Skip to comments.Sony CD Copy Protection Seems To Rely On Hacker Rootkit
Posted on 11/03/2005 8:44:21 AM PST by holymoly
Sony is apparently borrowing a tactic from hackers for its digital-rights management technology, and some security experts question the practice.
Security researchers have identified a rootkit -- software used by hackers to hide their malicious code from anti-virus and anti-spyware defenses -- within the copy protection scheme Sony BMG Music Entertainment uses to prevent music CDs from being copied to computers.
The digital rights management (DRM) technology that Sony BMG uses limits the number of times a CD can be "ripped" to a computer. To prevent the DRM software from being easily circumvented, the copy protection's creator -- a U.K.-based company called First4Internet -- uses a rootkit to hide the DRM's files.
An independent researcher, Mark Russinovich, and the Helsinki-based F-Secure security firm, published details almost simultaneously on the DRM technology Sony BMG uses, and that technology's application of a rootkit.
Both stressed that rootkits are most commonly used by malicious code writers -- hackers -- and the use of it by a legitimate company such as Sony was alarming, they warned.
"Once the rootkit is there, there's no direct way to uninstall it," said Mikko Hyppönen, F-Secure's chief research officer, in an online brief. "The system is implemented in a way that makes it possible for viruses (or any other malicious program) to use the rootkit to hide themselves, too. This may lead to a situation where the virus remains undetected even if the user has got updated antivirus software installed."
Russinovich, who stumbled across the rootkit after a long investigation that involved a number of advanced PC forensic tools, agreed. "Not only had Sony put software on my system that uses techniques commonly used by malware to mask its presence, the software is poorly written and provides no means for uninstall."
In fact, when Russinovich tried to uninstall the DRM software, all he got for his trouble was a dead CD drive.
"Most users that stumble across the cloaked files with a RKR scan will cripple their computer if they attempt the obvious step of deleting the cloaked files," he said.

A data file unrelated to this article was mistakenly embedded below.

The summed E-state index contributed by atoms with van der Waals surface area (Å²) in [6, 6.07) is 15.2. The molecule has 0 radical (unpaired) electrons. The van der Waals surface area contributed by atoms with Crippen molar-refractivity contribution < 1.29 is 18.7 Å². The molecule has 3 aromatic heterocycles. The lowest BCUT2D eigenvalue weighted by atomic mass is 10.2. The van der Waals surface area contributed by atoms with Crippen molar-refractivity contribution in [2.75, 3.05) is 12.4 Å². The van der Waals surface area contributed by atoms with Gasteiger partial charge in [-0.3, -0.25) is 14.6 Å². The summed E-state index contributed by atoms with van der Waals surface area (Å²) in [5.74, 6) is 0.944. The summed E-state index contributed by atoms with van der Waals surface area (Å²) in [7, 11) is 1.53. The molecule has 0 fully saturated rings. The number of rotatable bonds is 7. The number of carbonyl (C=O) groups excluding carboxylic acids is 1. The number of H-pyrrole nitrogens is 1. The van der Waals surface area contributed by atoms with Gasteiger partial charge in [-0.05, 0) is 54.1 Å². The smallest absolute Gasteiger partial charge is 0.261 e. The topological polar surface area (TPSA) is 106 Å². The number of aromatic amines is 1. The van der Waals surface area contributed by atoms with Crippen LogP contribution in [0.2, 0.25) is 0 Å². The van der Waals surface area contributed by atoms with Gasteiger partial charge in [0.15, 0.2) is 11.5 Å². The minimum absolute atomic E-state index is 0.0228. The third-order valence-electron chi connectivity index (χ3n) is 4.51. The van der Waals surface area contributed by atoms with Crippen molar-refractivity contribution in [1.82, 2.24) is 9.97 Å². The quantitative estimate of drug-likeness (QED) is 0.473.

Removing the rootkit is so fraught with possibilities of calamity that F-Secure recommended users don't try it themselves. Instead, Hyppönen urged users to fill out a Sony BMG Web form and ask for instructions on how to remove the software. F-Secure has tested the resulting removal process -- which relies on the installation of an Internet Explorer ActiveX control -- and has confirmed it works.
According to one anti-spyware expert, Sony has no excuse for leaning on a rootkit to copy protect its content.
"Rootkits are always malicious," said Richard Stiennon, director of threat research for the Boulder, Colo.-based anti-spyware vendor Webroot. "There's no legitimate use of a rootkit, whose only purpose is to hide code from the operating system." Stiennon is intimately familiar with rootkits, since they're often by spyware writers to disguise some of their nastier work, like password keyloggers.
Stiennon's objection runs deeper than the rootkit code itself, however; he's also concerned that the copy protection software steps across another spyware line.
"The end user license agreement (EULA) doesn't mention any install [of a rootkit]," he said. "That likely makes it illegal in the U.K. and the EU, and in at least 10 states in the U.S. as well. Sony could be in a lot of trouble on this one.
"This is just the sort of thing that [anti-spyware advocates are] concerned about, that spyware laws, when written, will be too broad and won't take things like this into consideration," Stiennon added.
Even discounting Stiennon's concerns, however, Sony's use of a rootkit poses immediate danger, said F-Secure. In a technical description of the DRM software, the security vendor noted that "the hiding techniques can be abused by less technical malware authors to hide their backdoors and other tools."
All an attacker needs to do is name his files beginning with the same "$sys$" prefix used by the Sony CD copy protection files.
"It is very inappropriate for commercial software to use these techniques," said F-Secure.
Sony BMG did not immediately return a call for comment.
I had to shift gears while reading this article, because to me "rootkit" automatically implies a unix environment. But most rootkits today are targeted at Windoze. The idea is the same.
Does it really matter? If the CD can be played digitally it can be recorded perfectly using digital media. Unless they render the discs unplayable (ha ha) there will never be a way to keep people from making digital copies of the music.
Not to mention hackers and bootleggers have infinite resource and ingenuity.
I missed that. Still, that post doesn't have quite as much info.